By 6 p.m., hundreds of supporters had gathered at the bottom of the Capitol for the march around Washington. The West Lawn resembled a torn-up football field with all the players standing off on the sidelines. Protesters traipsed over to the Supreme Court, where they got their joie de vivre moment after filling its steps, then "took the streets" to the White House. They shouted, drummed, and danced up Pennsylvania Avenue as police kept their distance.
Customers in sandwich shops along the way crowded the windows to get a better view. Some clapped and flashed peace signs and others stood with no reaction. After reaching their destination, they hoisted an "Occupy Wall St" banner and chanted "Obama, come out! There's things we want to talk about!" Some even tied heart-shaped notes to the wrought-iron fence for the president, who was at a nearby restaurant celebrating the First Lady's birthday.
Three days later, Murphy moved up to "Occupy Farms" in East Calais, Vermont, outside Montpelier, in search of a new scene and new people. He said "nothing material happened" at Occupy Congress but that it had proven that the group could organize regional, if not national, events quite well. He still thinks the movement won't be sustainable if it remains explicitly nonviolent, but he enjoys participating, believing he can help ensure that Occupy Wall Street keeps doing what it is doing. "Arguably nothing," he chided.
Walking down the sidewalk these days, it's not uncommon to hear people ask each other what happened to Occupy Wall Street, in the same way they might ask, "What ever happened to so-and-so from way back? She had so much potential." The answer is almost always that the person never reached the level others had believed she would -- that she'd failed and was now a waitress at the diner in the town she'd never left. That's not exactly what happened to Occupy Wall Street, but it's close. The movement didn't fail, but rather fell short, stalled, and is now battling internal obstacles as preparations for a second phase get underway.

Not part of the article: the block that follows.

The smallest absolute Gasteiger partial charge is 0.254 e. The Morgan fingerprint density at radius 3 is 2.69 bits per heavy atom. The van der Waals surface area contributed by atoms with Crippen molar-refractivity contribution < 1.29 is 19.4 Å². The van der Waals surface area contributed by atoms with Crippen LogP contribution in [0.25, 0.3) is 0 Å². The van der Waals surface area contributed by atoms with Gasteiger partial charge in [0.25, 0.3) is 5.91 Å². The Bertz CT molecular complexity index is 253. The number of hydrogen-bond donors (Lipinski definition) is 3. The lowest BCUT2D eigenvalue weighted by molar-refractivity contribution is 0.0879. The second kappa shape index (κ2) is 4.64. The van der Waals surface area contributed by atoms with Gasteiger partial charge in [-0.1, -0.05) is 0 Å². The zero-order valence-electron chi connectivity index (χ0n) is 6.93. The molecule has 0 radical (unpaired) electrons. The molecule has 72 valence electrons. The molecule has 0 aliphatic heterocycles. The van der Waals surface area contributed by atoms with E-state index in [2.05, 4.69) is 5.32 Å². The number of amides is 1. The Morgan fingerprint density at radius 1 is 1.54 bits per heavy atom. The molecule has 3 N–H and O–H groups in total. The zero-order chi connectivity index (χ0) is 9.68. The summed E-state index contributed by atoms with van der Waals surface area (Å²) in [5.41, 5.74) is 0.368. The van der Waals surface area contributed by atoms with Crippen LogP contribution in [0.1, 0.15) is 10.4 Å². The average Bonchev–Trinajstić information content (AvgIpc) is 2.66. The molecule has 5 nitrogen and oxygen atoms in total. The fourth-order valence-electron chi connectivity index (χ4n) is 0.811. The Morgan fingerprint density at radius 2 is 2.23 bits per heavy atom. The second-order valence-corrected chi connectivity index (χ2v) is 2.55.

Just as millions of Americans banked on Obama's "Change You Can Believe In" rhetoric four years ago and thought he could erase eight years of damage overnight, some people thought Occupy Wall Street could create instant change. And now, six months after the movement began, it's clear that a lack of organization caused it to plateau. Protesters chose to gather before figuring out what they wanted and decided to organize themselves around parks rather than issues. They aimed their anger at unrealistic targets instead of tackling specific issues, amassing simple wins, and building a following based on a track record of success.
Todd Gitlin, a professor at Columbia University and author of Occupy Nation: The Roots, the Spirit, and the Promise of Occupy Wall Street, said things might have played out that way for any number of reasons: a refusal to acknowledge leaders, a failure to demand complete nonviolence, and even an inability to control the media's portrayal of the movement's intentions. "They now have a very serious problem of maintaining momentum and developing some kind of structure, which is conducive to next steps, and they're not there," he said. "And they might not be able to get there." But Gitlin, a former leader of the 1960s activist group Students for a Democratic Society, acknowledged that Occupy Wall Street is still nascent, and that movements go through this as they seek to mature, though sometimes die in the process.